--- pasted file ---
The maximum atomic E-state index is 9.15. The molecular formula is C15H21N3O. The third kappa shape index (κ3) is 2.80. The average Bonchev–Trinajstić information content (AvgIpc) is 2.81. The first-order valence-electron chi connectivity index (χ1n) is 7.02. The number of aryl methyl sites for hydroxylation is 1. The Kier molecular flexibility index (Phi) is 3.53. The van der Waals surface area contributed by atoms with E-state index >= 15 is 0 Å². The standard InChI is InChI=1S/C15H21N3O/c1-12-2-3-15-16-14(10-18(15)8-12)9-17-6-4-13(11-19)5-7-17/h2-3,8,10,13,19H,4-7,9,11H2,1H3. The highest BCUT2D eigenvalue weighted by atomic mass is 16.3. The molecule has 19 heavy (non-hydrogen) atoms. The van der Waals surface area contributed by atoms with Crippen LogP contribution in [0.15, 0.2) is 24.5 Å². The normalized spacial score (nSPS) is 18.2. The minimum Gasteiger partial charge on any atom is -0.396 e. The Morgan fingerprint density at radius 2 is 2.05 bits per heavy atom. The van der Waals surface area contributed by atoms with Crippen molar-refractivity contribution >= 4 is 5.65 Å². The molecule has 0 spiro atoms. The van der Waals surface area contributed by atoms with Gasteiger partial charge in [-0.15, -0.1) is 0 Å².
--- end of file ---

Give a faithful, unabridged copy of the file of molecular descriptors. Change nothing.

The maximum atomic E-state index is 9.15. The molecular formula is C15H21N3O. The third kappa shape index (κ3) is 2.80. The average Bonchev–Trinajstić information content (AvgIpc) is 2.81. The first-order valence-electron chi connectivity index (χ1n) is 7.02. The number of aryl methyl sites for hydroxylation is 1. The Kier molecular flexibility index (Phi) is 3.53. The van der Waals surface area contributed by atoms with E-state index >= 15 is 0 Å². The standard InChI is InChI=1S/C15H21N3O/c1-12-2-3-15-16-14(10-18(15)8-12)9-17-6-4-13(11-19)5-7-17/h2-3,8,10,13,19H,4-7,9,11H2,1H3. The highest BCUT2D eigenvalue weighted by atomic mass is 16.3. The molecule has 19 heavy (non-hydrogen) atoms. The van der Waals surface area contributed by atoms with Crippen LogP contribution in [0.15, 0.2) is 24.5 Å². The normalized spacial score (nSPS) is 18.2. The minimum Gasteiger partial charge on any atom is -0.396 e. The Morgan fingerprint density at radius 2 is 2.05 bits per heavy atom. The van der Waals surface area contributed by atoms with Crippen molar-refractivity contribution >= 4 is 5.65 Å². The molecule has 0 spiro atoms. The van der Waals surface area contributed by atoms with Gasteiger partial charge in [-0.15, -0.1) is 0 Å².